I can’t pretend that Lou Fanaù was our first choice of restaurant, but crowded terraces, a little anti-baby prejudice, and an endemic high-chair shortage gradually edged us towards it by a process of elimination. We found a table that looked onto the main square, and the Tomato took great delight in settling into his first French highchair. Unencumbered by straps, he could turn and shout at a wide range of diners, while the wooden table made a pleasingly loud noise when banged repeatedly with a spoon. The big, gummy grin suggested that all the boy’s criteria for a good dining experience had been met and he may allow us to enjoy ourselves. The arrival of a waitress with particularly jangly jewelry nearly pushed him over the edge.
The two- course, €12.50 prix-fixe lunch offered a surprisingly large choice of dishes. The Blonde opted for the Aioli Provençale from the seafood section, while I figured it was high time I reacquainted myself with entrecôte. A half bottle of Luberon rosé was selected to wash it all down. The Tomato gave the waitress his most charming chuckle as he sent her on her way.
There are times when picking a vaguely mysterious dish that sounds like a local specialty doesn’t pay off. The Blonde’s dish proved to be an abundant mound of white fish and shellfish (generally regarded as a good thing) on an uninspiring bed of vegetation (not so good when somewhat limp). The huge accompanying bowl of garlic mayonnaise served to mask the least interesting parts.
My entrecôte was a little more pleasing, and the Tomato certainly enjoyed the odd frite that came his way. The wine was as uneventful, as ordinary rosé has the capacity to be, and the crème brulée had a lot of work to do to lift the dining experience out of the distinctly mundane. Luckily, when it comes to crème brulée, I’m easily pleased, and French kitchens seldom produce a bad one, so I left with a smile. The Blonde, being much harder to please, did not. Fontaine is a tourist spot, and this restaurant seemed to have the lack of imagination that complacency can bring.
Having said that, the waitress did have particularly jangly jewelry…
Member Rating 3 out of 5 on October 13, 2005
04 90 20 31 90
Restaurant | "Le Grillon - a study in chic on the Cours Mirabeau"
As it was, she was right. We had so successfully melted into rural Luberon ways that a visit to the big city jarred completely. Traffic queues? Underground parking? Crowds? It was all wrong. The kerbs were too high for the buggy; it was freezing in the shadowy narrow streets and too bright in the sun. Luckily, we’ve been together long enough to recognize where this day was going if we didn’t take remedial action. When the going gets tough, the tough get lunch.
A quick piece of map work got us to the Cours Mirabeau, stylish epicenter of all that is Aix. This is where one sits behind one’s shades and is seen loitering over your mouthful of coffee. The Blonde donned her sunglasses, adopted her best aloof French-café face, and selected our venue, just enough shade for the boy, just enough exposure for us. After an artful promenade or two up and down the avenue, we settled on Le Grillon.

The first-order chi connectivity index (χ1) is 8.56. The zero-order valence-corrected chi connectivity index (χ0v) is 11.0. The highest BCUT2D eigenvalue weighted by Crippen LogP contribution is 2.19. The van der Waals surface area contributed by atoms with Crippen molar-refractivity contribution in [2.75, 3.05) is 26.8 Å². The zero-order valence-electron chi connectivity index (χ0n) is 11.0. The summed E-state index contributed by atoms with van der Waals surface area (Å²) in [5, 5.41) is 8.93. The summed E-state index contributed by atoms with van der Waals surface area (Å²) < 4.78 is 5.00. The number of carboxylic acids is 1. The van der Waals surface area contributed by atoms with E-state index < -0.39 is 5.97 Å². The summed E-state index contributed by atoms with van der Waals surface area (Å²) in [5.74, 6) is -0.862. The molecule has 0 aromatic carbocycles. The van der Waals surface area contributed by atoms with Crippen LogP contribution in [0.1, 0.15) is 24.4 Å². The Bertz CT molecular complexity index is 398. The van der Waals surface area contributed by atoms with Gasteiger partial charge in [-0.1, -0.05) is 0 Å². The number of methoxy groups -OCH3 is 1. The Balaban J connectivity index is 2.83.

The crowded terrace of Le Grillon was far too chic to have its elegant lines marred by anything as crass as a high chair, so the Tomato had to make do with his buggy and we had to settle for a table out in the social tundra of the terrace. Behind her shades, the Blonde remained inscrutable, her antipathy towards Aix vindicated. The boy shared his mother’s disgust and his grumbling from somewhere below the table continued until he got his baguette. The meal would have to be very special to please this audience.
The set menu offered a choice of three starters and three mains. The Blonde opted for Salade Camarguaise, a dish she did not anticipate to be quite as cold beef-orientated as it proved to be. My coarse pâté was much preferred and, therefore, much shared. For the main course, I continued my exploration of offal and enjoyed a delicious boudin (black pudding) with apple sauce. I recommend you abandon any squeamishness you may have and indulge; leftover animal has rarely been put to such good use. The Blonde claimed her cod was equally delicious, but her glances at my pudding left me skeptical.
The stylishly slow service gave us plenty of time to glance around surreptitiously and gauge our position in the fashion strata. This traditional French pastime whiled away the crème caramel course, too.
Le Grillon is a famous café on the Champs Elysées of the south, so around €17 a head for lunch is only to be expected.
49 Cours Mirabeau
04 42 27 58 81
Restaurant | "Le Pasta ‘Flo - less charm, more substance"
As is the way of such things, our saviour appeared when we had stopped looking. Driving out of Cadenet, we happened upon a cluster of parked cars around Le Pasta ‘Flo, an unassuming modern building on the edge of the village. There was still a risk of rejection; 2pm was perilously close, and it wouldn’t have been unusual to receive a firm but polite "je regrette… ." We adopted appropriately harried looks (not difficult) and displayed our son prominently as we entered. Cynical, but few waitresses can resist the Tomato’s chubby-cheeked charm.
We were found a table in the typically small nonsmoking area. The dining room was well lit, with a conservatory extension running down one side. Walls painted a golden Provençal yellow matched the table linen and infused the room with a sunny glow. The Tomato became a different baby; dropping the howls of starvation, he set about drawing attention to us by reeling in every susceptible female in the place. We attempted to peruse the menu while fending off a particularly ardent little red-haired girl who had been drawn by the boy’s cherubic features and was seemingly intent on taking one of them as a souvenir.